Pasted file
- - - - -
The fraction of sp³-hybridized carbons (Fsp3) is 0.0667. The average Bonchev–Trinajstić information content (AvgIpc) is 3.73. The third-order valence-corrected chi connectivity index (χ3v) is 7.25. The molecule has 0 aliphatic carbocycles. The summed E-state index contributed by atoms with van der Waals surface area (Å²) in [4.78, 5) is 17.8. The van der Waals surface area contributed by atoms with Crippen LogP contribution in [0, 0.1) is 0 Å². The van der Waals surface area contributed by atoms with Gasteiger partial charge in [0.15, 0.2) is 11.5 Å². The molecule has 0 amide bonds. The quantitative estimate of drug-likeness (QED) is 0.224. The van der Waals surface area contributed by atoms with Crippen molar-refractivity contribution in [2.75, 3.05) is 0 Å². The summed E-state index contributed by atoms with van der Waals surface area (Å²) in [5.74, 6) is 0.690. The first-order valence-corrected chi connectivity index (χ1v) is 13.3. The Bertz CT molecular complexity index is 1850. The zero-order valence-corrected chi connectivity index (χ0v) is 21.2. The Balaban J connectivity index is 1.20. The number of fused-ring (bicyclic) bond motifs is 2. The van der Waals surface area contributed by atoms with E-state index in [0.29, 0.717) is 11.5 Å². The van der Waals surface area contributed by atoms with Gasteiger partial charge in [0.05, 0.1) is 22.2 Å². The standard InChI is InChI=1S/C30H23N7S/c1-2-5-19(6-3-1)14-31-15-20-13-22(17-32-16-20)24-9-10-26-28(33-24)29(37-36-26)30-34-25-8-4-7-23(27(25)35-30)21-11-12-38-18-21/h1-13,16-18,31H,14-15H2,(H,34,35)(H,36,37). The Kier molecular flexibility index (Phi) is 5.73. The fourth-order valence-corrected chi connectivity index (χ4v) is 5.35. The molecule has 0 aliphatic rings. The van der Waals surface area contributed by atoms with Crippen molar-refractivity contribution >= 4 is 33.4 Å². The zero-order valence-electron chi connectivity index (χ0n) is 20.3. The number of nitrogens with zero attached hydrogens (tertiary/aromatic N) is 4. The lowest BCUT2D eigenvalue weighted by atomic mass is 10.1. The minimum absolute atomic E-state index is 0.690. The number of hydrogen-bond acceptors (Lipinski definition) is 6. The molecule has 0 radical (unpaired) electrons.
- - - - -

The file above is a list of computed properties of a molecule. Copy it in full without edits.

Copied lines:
The fraction of sp³-hybridized carbons (Fsp3) is 0.0667. The average Bonchev–Trinajstić information content (AvgIpc) is 3.73. The third-order valence-corrected chi connectivity index (χ3v) is 7.25. The molecule has 0 aliphatic carbocycles. The summed E-state index contributed by atoms with van der Waals surface area (Å²) in [4.78, 5) is 17.8. The van der Waals surface area contributed by atoms with Crippen LogP contribution in [0, 0.1) is 0 Å². The van der Waals surface area contributed by atoms with Gasteiger partial charge in [0.15, 0.2) is 11.5 Å². The molecule has 0 amide bonds. The quantitative estimate of drug-likeness (QED) is 0.224. The van der Waals surface area contributed by atoms with Crippen molar-refractivity contribution in [2.75, 3.05) is 0 Å². The summed E-state index contributed by atoms with van der Waals surface area (Å²) in [5.74, 6) is 0.690. The first-order valence-corrected chi connectivity index (χ1v) is 13.3. The Bertz CT molecular complexity index is 1850. The zero-order valence-corrected chi connectivity index (χ0v) is 21.2. The Balaban J connectivity index is 1.20. The number of fused-ring (bicyclic) bond motifs is 2. The van der Waals surface area contributed by atoms with E-state index in [0.29, 0.717) is 11.5 Å². The van der Waals surface area contributed by atoms with Gasteiger partial charge in [0.05, 0.1) is 22.2 Å². The standard InChI is InChI=1S/C30H23N7S/c1-2-5-19(6-3-1)14-31-15-20-13-22(17-32-16-20)24-9-10-26-28(33-24)29(37-36-26)30-34-25-8-4-7-23(27(25)35-30)21-11-12-38-18-21/h1-13,16-18,31H,14-15H2,(H,34,35)(H,36,37). The Kier molecular flexibility index (Phi) is 5.73. The fourth-order valence-corrected chi connectivity index (χ4v) is 5.35. The molecule has 0 aliphatic rings. The van der Waals surface area contributed by atoms with Crippen molar-refractivity contribution >= 4 is 33.4 Å². The zero-order valence-electron chi connectivity index (χ0n) is 20.3. The number of nitrogens with zero attached hydrogens (tertiary/aromatic N) is 4. The lowest BCUT2D eigenvalue weighted by atomic mass is 10.1. The minimum absolute atomic E-state index is 0.690. The number of hydrogen-bond acceptors (Lipinski definition) is 6. The molecule has 0 radical (unpaired) electrons.